The Common Crane is a large, stately bird and a medium-sized crane. It is 100-130 cm (40-52 in) tall with a 180-240 cm (71-96 in) wingspan. The body weight can range from 3 to 6.1 kg (6.6 to 13.4 lb), with the nominate subspecies averaging around 5.4 kg (12 lb) and the eastern subspecies (G. g. lilfordi) averaging 4.6 kg (10 lb). Among standard measurements, the wing chord is 50.7-60.8 cm (20.0-23.9 in) long, the tarsus is 20.1-25.2 cm (7.9-9.9 in) and the exposed culmen is 9.5-11.6 cm (3.7-4.6 in). This species is slate-grey overall. The forehead and lores are blackish with a bare red crown and a white streak extending from behind the eyes to the upper back. The overall colour is darkest on the back and rump and palest on the breast and wings. The primaries, the tips of secondaries, the alula, the tip of the tail, and the edges of upper tail coverts are all black and the greater coverts droop into explosive plumes. This combination of colouration ultimately distinguishes it from similar species in Asia, like the Hooded and Black-necked Cranes. The juvenile has yellowish-brown tips to its body feathers and lacks the drooping wing feathers and the bright neck pattern of the adult, and has a fully feathered crown. Every two years, before migration, the adult Common Crane undergoes a complete moult, remaining flightless for six weeks, until the new feathers grow.
Habitat and Distribution
This species is found in the northern parts of Europe and Asia. Formerly the species was spread as far west as Ireland, but about 200 years ago, it became extinct there. However, it has since started to return to Ireland naturally and there are now plans to help it return to Ireland on a greater scale. The Common Crane is an uncommon breeder in southern Europe, smaller numbers breeding in Greece, Yugoslavia, Romania, Denmark and Germany. Larger breeding populations can found in Scandinavia, especially Finland and Sweden. The heart of the breeding population for the species is in Russia, however, where possibly up to 100,000 cranes of this species can be found seasonally. In Russia, it is distributed as a breeder from the Ukraine region to the Chukchi Peninsula. The breeding population extends as far south as Manchuria but almost the entire Asian breeding population is restricted to Russia. The species is a long distance migrant predominantly wintering in northern Africa. Autumn migration is from August to October and spring migration is in March through May. In Europe, the Common Crane predominantly breeds in boreal and taiga forest and mixed forests, from an elevation of sea-level to 2,200 m (7,200 ft). In Northern climes, treeless moors, on bogs, or on dwarf heather habitats, usually where small lakes or pools are also found. In Sweden, breeders are usually found in small, swampy openings amongst pine forests while, in Germany, marshy wetlands are used. Breeding habitat used in Russia are similar, though they can be found nesting in less likely habitat such as steppe and even semi-desert, so long as water is near. Primarily, the largest number of Common Cranes are found breeding in wooded swamps, bogs and wetlands and seem to require quiet, peaceful environs with minimal human interference. They occur at low density as breeders even where common, typically ranging from 1 to 5 pairs per 100 km2 (39 sq mi). While winter, this species moves to flooded areas, shallow sheltered bays, and swampy meadows. During the flightless moulting period there is a need for shallow waters or high reed cover for concealment. Later, after the migration period, the birds winter regularly in open country, often on cultivated lands and sometimes also in savanna-like areas, for example on the Iberian Peninsula.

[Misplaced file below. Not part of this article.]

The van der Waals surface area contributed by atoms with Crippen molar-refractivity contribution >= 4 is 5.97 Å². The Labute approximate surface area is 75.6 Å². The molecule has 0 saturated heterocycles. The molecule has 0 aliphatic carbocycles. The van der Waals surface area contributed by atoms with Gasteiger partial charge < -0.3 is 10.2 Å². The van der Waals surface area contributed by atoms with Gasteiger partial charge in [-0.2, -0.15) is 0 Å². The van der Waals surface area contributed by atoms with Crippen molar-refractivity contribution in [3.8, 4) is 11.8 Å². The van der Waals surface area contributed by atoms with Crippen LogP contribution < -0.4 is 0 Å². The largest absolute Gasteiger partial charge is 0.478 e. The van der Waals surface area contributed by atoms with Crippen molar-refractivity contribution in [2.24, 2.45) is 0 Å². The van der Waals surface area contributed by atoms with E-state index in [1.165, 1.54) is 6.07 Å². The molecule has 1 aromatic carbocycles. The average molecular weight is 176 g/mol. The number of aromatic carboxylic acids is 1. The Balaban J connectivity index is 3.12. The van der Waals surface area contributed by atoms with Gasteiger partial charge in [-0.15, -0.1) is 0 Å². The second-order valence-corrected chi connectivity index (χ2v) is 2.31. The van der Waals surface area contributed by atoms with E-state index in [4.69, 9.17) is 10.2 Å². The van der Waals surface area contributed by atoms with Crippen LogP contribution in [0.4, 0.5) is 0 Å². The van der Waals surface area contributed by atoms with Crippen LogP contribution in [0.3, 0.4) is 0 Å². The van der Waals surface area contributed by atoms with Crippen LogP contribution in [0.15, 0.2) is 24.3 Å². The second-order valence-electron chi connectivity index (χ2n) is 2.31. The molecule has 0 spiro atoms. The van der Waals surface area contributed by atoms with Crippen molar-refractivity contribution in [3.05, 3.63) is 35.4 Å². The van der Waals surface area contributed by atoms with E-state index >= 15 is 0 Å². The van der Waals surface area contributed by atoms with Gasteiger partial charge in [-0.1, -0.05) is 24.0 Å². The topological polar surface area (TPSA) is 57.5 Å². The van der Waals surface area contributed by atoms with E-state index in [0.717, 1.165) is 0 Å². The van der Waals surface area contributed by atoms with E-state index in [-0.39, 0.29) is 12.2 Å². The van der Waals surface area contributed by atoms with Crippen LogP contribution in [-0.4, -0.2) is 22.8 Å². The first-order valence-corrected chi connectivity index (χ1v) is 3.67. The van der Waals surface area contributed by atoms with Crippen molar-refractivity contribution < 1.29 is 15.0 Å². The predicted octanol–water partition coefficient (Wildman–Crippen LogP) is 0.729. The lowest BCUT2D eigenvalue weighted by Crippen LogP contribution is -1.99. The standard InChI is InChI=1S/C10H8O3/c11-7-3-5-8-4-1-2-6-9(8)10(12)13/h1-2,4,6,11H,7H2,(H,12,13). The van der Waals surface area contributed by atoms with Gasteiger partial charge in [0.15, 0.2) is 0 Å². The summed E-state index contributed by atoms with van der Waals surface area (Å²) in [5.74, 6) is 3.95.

The Common Crane is omnivorous, as are all cranes. It largely eats plant matter, including roots, rhizomes, tubers, stems, leaves, fruits and seeds. They also commonly eat, as available, pond-weeds, heath berries, peas, potatoes, olives, acorns, cedarnuts and pods of peanuts. Notably amongst the berries consumed, the cranberry, is possibly named after the species.
This species usually lays eggs in May, though seldom will do so earlier or later. Like most cranes, this species displays indefinite monogamous pair bonds. In common with Sandhill Cranes (and no other crane species), Common Cranes `paint` their bodies with mud or decaying vegetation, apparently in order to blend into their nesting environment. The clutch of the Common Crane usually contains two eggs, with seldom one laid and, even more rarely, 3 or 4. If a clutch is lost early in incubation, the cranes may be able to lay another one within a couple of weeks. The incubation period is around 30 days and is done primarily by the female but occasionally by both sexes. If humans approach the nest both parents may engage in a distraction display but known ground predators (including domestic dogs) are physically attacked almost immediately.
Calls and Songs
It has a loud trumpeting call, given in flight and display. The call is piercing and can be heard from a considerable distance. It has a dancing display, leaping with wings uplifted, described in detail below.